When virtually all our actions were dictated by stimuli from a wild natural environment, proprioception would have been crucial. I suppose it’s still useful at times but is probably more akin to our vestigial tail for most of us. Maybe professional athletes have need of it or police and soldiers in harms way but the average “civilised” consumer zombie probably wouldn’t realise that it’s involved when they experience some gut-level emotion that emerges from the reptilian brain, the brainstem and the cerebellum. Once again, not something that can really be defined as “psychopathic“.

        Psychopathy has been linked more closely to the amygdala, which, I think, is part of the limbic system that, if memory serves, first emerged in mammals. The amygdala is the center for emotions, emotional behavior, and motivation.

        “Other investigators, such as neuroscientist R.J.R. Blair of the National Institute of Mental Health (NIMH) in Bethesda, Md., regard psychopathy as the result of a still-unspecified genetic disorder. The inherited defect interferes with the workings of the brain’s emotion system, which is centered in the amygdala, a structure especially concerned with perceiving dangerous situations.” (source)

        I don’t think the externalising of our inhumanity to each other, the normalisation of racism, misogyny, gender discrimination and the general tendency to dehumanise of the “other“, is “instinctive“, part of our standard package. I think it’s the result of constant indoctrination, over several millennia, to this culture of domination that first arose around ten or twelve thousand years ago in the region around the Persian Gulf and is now the dominant culture on every continent on Earth.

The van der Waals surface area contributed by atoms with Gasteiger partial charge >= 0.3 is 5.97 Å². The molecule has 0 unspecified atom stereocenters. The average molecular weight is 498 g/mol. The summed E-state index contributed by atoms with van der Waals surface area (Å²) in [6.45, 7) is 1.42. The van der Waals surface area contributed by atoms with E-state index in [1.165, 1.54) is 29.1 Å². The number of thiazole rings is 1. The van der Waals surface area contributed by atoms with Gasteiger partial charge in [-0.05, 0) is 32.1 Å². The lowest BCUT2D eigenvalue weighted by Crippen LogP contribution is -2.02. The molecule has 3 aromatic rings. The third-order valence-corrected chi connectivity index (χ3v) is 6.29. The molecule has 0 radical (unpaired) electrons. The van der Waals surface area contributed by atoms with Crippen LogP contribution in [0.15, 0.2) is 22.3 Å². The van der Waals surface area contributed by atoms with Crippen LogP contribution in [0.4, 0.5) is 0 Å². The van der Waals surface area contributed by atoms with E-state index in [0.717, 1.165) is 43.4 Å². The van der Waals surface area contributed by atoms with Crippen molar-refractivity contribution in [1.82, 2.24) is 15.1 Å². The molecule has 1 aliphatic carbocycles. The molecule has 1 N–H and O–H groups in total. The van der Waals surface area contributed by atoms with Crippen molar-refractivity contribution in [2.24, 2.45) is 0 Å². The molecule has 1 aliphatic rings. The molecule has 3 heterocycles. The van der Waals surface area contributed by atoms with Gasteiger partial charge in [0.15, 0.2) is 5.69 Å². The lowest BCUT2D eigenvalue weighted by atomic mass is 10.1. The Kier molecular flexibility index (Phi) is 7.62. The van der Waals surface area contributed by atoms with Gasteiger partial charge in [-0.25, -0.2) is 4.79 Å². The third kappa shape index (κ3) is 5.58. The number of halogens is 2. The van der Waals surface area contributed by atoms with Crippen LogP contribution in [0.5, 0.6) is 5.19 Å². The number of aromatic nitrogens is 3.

Just my opinion

  2. I think you misunderstand what I meant. Proprioception is certainly nothing pathological! It’s basically the body knowing where it is in space. What David Bohm proposed — a theoretical physicist and philospher — is that thought is also a kind of subtle physical movement. The natural proprioception of thought — the instantaneous awareness of its own existence as a mere thought (not the “thing) — is generally missing. The reason for this is less important than the fact that it tends to be missing. But the reason may be connected to the unique quality of thought to create what are more or less halls of mirrors within its folds — to fool itself with its own imagery, to not realize that much of what we find problematic in “life” are actually only in thoughts. Nations, identities, ideals with which we’re willing to die, etc., all of these seem to have an external existence, some reality apart from thought. In not having this proprioception of thought, we’re in the same predicament as someone who loses proprioception of his limbs, and in the night feels this “external, unrelated leg” in the bed with him and fights it as if it were attacking him. This is the same predicament we face with regard to so many constructs for which we fight to the death. A kind of schizophreny in the absence of proprioception. It’s the absence of proprioception that appears to lead to psychopathy.

    Here are some quotes by Bohm on this: